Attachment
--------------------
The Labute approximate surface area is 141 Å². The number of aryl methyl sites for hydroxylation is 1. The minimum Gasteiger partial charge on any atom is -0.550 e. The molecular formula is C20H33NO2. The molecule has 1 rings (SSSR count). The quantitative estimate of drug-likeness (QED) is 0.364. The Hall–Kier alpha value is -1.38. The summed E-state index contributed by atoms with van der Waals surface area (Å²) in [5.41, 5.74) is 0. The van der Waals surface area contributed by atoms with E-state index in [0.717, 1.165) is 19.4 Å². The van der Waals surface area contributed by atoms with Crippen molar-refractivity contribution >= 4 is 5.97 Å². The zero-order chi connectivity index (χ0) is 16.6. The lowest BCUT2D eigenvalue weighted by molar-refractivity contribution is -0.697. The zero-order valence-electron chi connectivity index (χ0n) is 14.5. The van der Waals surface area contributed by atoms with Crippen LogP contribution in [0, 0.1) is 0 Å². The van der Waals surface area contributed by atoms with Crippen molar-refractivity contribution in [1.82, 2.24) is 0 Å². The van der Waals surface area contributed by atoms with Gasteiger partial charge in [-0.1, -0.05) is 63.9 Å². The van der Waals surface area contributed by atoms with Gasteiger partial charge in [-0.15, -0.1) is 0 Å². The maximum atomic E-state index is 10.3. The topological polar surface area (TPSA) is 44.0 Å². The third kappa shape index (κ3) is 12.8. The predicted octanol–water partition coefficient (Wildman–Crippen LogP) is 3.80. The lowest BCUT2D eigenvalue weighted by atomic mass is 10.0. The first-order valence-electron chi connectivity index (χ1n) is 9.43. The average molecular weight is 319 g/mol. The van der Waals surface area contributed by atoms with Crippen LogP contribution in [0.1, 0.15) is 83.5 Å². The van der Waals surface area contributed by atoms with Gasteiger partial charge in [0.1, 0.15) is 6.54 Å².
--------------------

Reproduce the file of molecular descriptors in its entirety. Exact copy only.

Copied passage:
The Labute approximate surface area is 141 Å². The number of aryl methyl sites for hydroxylation is 1. The minimum Gasteiger partial charge on any atom is -0.550 e. The molecular formula is C20H33NO2. The molecule has 1 rings (SSSR count). The quantitative estimate of drug-likeness (QED) is 0.364. The Hall–Kier alpha value is -1.38. The summed E-state index contributed by atoms with van der Waals surface area (Å²) in [5.41, 5.74) is 0. The van der Waals surface area contributed by atoms with E-state index in [0.717, 1.165) is 19.4 Å². The van der Waals surface area contributed by atoms with Crippen molar-refractivity contribution >= 4 is 5.97 Å². The zero-order chi connectivity index (χ0) is 16.6. The lowest BCUT2D eigenvalue weighted by molar-refractivity contribution is -0.697. The zero-order valence-electron chi connectivity index (χ0n) is 14.5. The van der Waals surface area contributed by atoms with Crippen LogP contribution in [0, 0.1) is 0 Å². The van der Waals surface area contributed by atoms with Crippen molar-refractivity contribution in [1.82, 2.24) is 0 Å². The van der Waals surface area contributed by atoms with Gasteiger partial charge in [-0.1, -0.05) is 63.9 Å². The van der Waals surface area contributed by atoms with Gasteiger partial charge in [-0.15, -0.1) is 0 Å². The maximum atomic E-state index is 10.3. The topological polar surface area (TPSA) is 44.0 Å². The third kappa shape index (κ3) is 12.8. The predicted octanol–water partition coefficient (Wildman–Crippen LogP) is 3.80. The lowest BCUT2D eigenvalue weighted by atomic mass is 10.0. The first-order valence-electron chi connectivity index (χ1n) is 9.43. The average molecular weight is 319 g/mol. The van der Waals surface area contributed by atoms with Crippen LogP contribution in [0.1, 0.15) is 83.5 Å². The van der Waals surface area contributed by atoms with Gasteiger partial charge in [0.1, 0.15) is 6.54 Å².